Heritage City

Tucson’s nomination as a UNESCO City of Gastronomy can help build a vibrant local foods economy—and make Baja Arizona a worldwide destination.

January 1, 2014

EditorialIssue 4: January/February 2014

Few people would fail to place the Southwest borderlands cuisine of Tucson and Baja Arizona among the top three most influential culinary traditions that have emanated from North America to the rest of the world. To celebrate the unique multicultural cuisine of our city and its regional foodshed that extends into all of Baja Arizona, we propose nominating Tucson as a UNESCO City of Gastronomy, part of the Creative Cities Network fostered by the United Nations around the world. We would join cities in Sweden, Colombia, China, South Korea— and perhaps, soon, New Orleans—in sharing such an honor.

In addition to touting the singular cultural amalgamation and cross-pollinating innovations in our local cuisines, such a designation can directly contribute to our community’s economic prosperity. Our extraordinary food traditions, and the innovations that are still emerging from Baja Arizona, can play a huge role in helping to grow a strong and vibrant local foods economy, building upon our traditions to benefit everyone who lives here.

Tucson—and the ring of rural communities that help to feed it—continues to be an incubator for culinary innovation by promoting the use of unique regional ingredients of the Southwest borderlands. This city has more street food carts and wagons per capita than any other U.S. city except Los Angeles. And notably, the Tucson area has more heritage foods on the Slow Food International Ark of Taste grown within 100 miles of it than any city in North America.

In the last 50 years, Tucson has become the epicenter of transnational Sonoran Desert food traditions, bringing together many influences: Native American, Northern Mexican or Sonoran, Mission-era Mediterranean, and American Ranch- Style Cowboy cuisine—to name just a few. Chimichangas, prickly pear margaritas, and flat enchiladas are but three of the many signature foods of the Southwest that can now be found on every continent—from Almaty, Kazakhstan to Cuzco, Peru,

We wish to celebrate this epicenter of desert culinary traditions by working with the mayor and our many cultural institutions, tourism agencies, businesses, and food organizations to designate Tucson and its surrounding regional foodshed as a UNESCO City of Gastronomy in 2014. In doing so, we hope to galvanize the many talents found in our chefs, farmers and ranchers, our educational and cultural institutions, non-profit organizations, and many food-related businesses, to make Tucson the most attractive culinary tourism destination point for Southwest borderlands cuisine on the planet.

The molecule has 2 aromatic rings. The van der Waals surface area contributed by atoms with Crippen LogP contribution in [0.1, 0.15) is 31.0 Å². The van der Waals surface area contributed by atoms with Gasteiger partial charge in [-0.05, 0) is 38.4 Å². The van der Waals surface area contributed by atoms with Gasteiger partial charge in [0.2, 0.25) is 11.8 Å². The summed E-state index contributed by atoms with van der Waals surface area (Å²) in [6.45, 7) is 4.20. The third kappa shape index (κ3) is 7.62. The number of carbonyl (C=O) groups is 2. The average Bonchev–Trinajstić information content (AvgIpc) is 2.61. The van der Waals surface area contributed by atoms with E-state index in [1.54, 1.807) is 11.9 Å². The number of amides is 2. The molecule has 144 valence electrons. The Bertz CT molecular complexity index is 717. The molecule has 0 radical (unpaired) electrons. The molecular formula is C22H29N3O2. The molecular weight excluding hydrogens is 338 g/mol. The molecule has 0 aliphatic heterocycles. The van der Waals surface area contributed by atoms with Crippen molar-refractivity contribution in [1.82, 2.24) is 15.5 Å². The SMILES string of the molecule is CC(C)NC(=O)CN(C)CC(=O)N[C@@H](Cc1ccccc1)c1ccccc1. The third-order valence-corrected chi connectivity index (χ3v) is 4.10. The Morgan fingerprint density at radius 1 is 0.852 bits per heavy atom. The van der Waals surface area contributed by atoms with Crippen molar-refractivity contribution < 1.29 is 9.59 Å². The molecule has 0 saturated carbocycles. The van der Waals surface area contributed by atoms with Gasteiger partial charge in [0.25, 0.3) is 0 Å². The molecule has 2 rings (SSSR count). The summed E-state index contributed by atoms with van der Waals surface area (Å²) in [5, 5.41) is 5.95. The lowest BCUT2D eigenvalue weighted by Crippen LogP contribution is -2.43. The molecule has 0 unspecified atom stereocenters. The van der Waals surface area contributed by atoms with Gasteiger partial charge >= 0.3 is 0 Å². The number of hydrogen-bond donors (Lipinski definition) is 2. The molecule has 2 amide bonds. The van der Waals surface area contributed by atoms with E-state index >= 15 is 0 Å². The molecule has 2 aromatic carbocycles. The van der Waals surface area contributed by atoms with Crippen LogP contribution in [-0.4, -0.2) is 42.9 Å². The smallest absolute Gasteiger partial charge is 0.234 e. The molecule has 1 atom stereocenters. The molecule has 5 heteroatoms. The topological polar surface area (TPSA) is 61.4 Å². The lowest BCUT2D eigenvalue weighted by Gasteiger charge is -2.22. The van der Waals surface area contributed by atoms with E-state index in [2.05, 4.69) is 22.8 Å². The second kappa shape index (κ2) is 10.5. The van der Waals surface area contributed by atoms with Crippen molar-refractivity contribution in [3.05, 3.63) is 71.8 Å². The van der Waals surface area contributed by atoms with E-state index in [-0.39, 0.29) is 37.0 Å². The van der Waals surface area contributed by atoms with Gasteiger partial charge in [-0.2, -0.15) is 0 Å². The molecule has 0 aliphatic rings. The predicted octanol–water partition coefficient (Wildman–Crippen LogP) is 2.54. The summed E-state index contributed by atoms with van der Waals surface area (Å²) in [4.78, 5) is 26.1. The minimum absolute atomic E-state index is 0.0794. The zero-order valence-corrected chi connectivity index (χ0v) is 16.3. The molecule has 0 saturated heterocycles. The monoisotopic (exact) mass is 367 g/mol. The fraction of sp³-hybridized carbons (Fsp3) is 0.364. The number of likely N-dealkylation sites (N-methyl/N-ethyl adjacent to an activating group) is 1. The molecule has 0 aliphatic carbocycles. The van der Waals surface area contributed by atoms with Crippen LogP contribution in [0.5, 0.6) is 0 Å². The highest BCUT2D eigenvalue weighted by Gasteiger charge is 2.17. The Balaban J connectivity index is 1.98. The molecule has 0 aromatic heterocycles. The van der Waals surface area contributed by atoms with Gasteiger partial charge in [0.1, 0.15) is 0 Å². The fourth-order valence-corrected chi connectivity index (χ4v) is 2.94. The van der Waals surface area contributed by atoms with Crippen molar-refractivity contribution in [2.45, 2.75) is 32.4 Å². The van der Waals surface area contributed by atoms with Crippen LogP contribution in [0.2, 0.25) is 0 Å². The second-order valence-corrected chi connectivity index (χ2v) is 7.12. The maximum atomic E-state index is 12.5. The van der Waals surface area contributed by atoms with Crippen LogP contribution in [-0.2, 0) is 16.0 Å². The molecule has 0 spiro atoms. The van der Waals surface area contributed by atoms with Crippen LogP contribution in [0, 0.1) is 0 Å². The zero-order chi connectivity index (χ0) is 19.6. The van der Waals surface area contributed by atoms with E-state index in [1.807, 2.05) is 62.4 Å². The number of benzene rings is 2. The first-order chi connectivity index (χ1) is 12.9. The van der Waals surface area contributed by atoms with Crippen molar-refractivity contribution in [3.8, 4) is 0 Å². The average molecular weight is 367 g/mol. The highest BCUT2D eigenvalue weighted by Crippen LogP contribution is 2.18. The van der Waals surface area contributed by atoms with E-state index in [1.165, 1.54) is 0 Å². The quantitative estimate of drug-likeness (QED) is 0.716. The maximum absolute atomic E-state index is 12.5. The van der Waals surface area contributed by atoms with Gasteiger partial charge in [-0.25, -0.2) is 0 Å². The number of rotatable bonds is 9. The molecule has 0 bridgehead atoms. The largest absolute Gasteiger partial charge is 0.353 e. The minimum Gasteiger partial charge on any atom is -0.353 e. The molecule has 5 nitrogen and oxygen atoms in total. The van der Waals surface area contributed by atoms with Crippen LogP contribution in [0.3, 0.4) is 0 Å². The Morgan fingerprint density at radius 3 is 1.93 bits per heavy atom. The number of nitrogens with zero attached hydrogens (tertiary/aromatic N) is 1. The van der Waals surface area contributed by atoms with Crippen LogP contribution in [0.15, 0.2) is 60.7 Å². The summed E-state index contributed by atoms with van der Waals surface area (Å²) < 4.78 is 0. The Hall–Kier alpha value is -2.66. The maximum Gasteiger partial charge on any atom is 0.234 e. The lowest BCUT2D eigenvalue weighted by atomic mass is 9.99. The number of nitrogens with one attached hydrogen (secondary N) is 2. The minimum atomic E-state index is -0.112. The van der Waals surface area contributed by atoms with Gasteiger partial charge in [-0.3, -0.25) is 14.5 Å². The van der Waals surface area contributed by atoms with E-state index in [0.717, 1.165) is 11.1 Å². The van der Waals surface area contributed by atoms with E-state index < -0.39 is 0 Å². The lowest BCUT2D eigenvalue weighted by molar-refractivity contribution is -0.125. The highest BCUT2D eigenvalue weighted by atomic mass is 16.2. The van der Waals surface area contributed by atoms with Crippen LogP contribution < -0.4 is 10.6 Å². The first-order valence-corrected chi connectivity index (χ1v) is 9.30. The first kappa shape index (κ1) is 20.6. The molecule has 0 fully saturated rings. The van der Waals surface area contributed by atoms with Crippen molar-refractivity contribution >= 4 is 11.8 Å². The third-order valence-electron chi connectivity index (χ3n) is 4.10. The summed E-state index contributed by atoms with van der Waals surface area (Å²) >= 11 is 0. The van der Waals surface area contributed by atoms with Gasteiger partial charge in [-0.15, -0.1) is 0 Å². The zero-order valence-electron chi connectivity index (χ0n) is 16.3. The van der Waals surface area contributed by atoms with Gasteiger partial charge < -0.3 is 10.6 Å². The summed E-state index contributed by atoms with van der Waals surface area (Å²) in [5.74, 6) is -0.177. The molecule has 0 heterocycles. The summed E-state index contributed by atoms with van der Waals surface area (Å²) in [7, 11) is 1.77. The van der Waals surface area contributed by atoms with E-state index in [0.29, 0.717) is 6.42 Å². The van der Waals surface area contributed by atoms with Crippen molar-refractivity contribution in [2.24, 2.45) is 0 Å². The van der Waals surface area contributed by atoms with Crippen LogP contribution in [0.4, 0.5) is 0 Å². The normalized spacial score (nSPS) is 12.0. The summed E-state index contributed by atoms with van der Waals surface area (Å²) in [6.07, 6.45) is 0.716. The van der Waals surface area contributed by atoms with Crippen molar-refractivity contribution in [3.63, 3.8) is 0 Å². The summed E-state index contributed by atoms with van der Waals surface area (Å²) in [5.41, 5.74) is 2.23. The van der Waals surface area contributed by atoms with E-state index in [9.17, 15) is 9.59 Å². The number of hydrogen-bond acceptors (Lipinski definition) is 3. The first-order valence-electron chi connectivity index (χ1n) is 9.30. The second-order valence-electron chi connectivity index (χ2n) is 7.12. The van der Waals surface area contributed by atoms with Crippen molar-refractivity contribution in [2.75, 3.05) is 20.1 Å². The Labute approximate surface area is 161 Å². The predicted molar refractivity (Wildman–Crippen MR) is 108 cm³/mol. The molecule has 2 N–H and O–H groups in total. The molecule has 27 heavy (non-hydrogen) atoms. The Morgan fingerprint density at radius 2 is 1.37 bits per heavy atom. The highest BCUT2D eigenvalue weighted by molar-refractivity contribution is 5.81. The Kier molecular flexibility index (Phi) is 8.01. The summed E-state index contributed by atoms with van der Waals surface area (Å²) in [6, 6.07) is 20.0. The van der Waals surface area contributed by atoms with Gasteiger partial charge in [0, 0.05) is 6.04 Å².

Why is such a nomination for Tucson as deserving as the one that Iowa City, Iowa received as a UNESCO City of Literature?

The Tucson basin may be the oldest metropolitan area in North America (north of the Tropic of Cancer) where agriculture has persisted uninterrupted for four millennia. A continuous history of 4,100 years of farming and gardening of annual and perennial crops has been found in the archaeological record within 12 miles of downtown Tucson.

Local know-how and culinary practices surviving from the pre-industrial era have been retained, passed down, celebrated, and innovated upon. Many local, regional, or “endogenous” ingredients are still incorporated into the cuisine of Tucson and Baja Arizona.

Tucson boasts a vibrant gastronomic community, with well-known and award-winning chefs, restaurants, food writers, publications, tourist destinations, and annual events that celebrate local food.

There is respect for the environment and active participation in its stewardship demonstrated among the region’s food producers and purveyors—with farmers, ranchers, chefs, and food artisans tangibly advancing their commitment to sustainability. There is also widespread promotion of a glorious biodiversity in the foods of the region for their nutritional value and contributions to community health, advanced by the city’s educational institutions, cooking schools, beloved nonprofits, and public events.

We encourage all Baja Arizona citizens, farmers, food educators, historians, chefs, enthusiasts, and food writers to contact us at Edible Baja Arizona with your willingness to support such a nomination, and your ideas for explaining to an international panel of evaluators what makes Tucson’s gastronomic traditions and innovations so worthy of recognition. We will work with the mayor and other institutions to pursue this objective in 2014. Are you with us? Email info@ediblebajaarizona.com.

—The Editors

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